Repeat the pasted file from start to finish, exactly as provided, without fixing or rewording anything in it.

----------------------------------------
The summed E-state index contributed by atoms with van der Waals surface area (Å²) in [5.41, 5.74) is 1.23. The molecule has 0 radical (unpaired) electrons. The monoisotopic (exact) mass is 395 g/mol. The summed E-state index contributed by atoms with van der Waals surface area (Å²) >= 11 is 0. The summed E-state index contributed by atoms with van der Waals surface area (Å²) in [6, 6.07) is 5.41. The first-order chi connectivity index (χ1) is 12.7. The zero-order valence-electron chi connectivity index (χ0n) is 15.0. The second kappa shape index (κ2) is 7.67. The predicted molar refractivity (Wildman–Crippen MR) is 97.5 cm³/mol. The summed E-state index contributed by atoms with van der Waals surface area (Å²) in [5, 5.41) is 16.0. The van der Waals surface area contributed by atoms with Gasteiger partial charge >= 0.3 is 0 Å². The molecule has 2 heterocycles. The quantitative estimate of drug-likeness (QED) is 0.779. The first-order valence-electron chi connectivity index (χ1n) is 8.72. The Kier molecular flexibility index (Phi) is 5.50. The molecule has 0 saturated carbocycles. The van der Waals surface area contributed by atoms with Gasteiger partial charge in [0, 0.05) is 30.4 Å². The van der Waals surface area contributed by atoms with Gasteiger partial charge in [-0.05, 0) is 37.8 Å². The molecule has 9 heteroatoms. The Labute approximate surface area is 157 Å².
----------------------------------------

The summed E-state index contributed by atoms with van der Waals surface area (Å²) in [5.41, 5.74) is 1.23. The molecule has 0 radical (unpaired) electrons. The monoisotopic (exact) mass is 395 g/mol. The summed E-state index contributed by atoms with van der Waals surface area (Å²) >= 11 is 0. The summed E-state index contributed by atoms with van der Waals surface area (Å²) in [6, 6.07) is 5.41. The first-order chi connectivity index (χ1) is 12.7. The zero-order valence-electron chi connectivity index (χ0n) is 15.0. The second kappa shape index (κ2) is 7.67. The predicted molar refractivity (Wildman–Crippen MR) is 97.5 cm³/mol. The summed E-state index contributed by atoms with van der Waals surface area (Å²) in [5, 5.41) is 16.0. The van der Waals surface area contributed by atoms with Gasteiger partial charge >= 0.3 is 0 Å². The molecule has 2 heterocycles. The quantitative estimate of drug-likeness (QED) is 0.779. The first-order valence-electron chi connectivity index (χ1n) is 8.72. The Kier molecular flexibility index (Phi) is 5.50. The molecule has 0 saturated carbocycles. The van der Waals surface area contributed by atoms with Gasteiger partial charge in [0, 0.05) is 30.4 Å². The van der Waals surface area contributed by atoms with Gasteiger partial charge in [-0.05, 0) is 37.8 Å². The molecule has 9 heteroatoms. The Labute approximate surface area is 157 Å².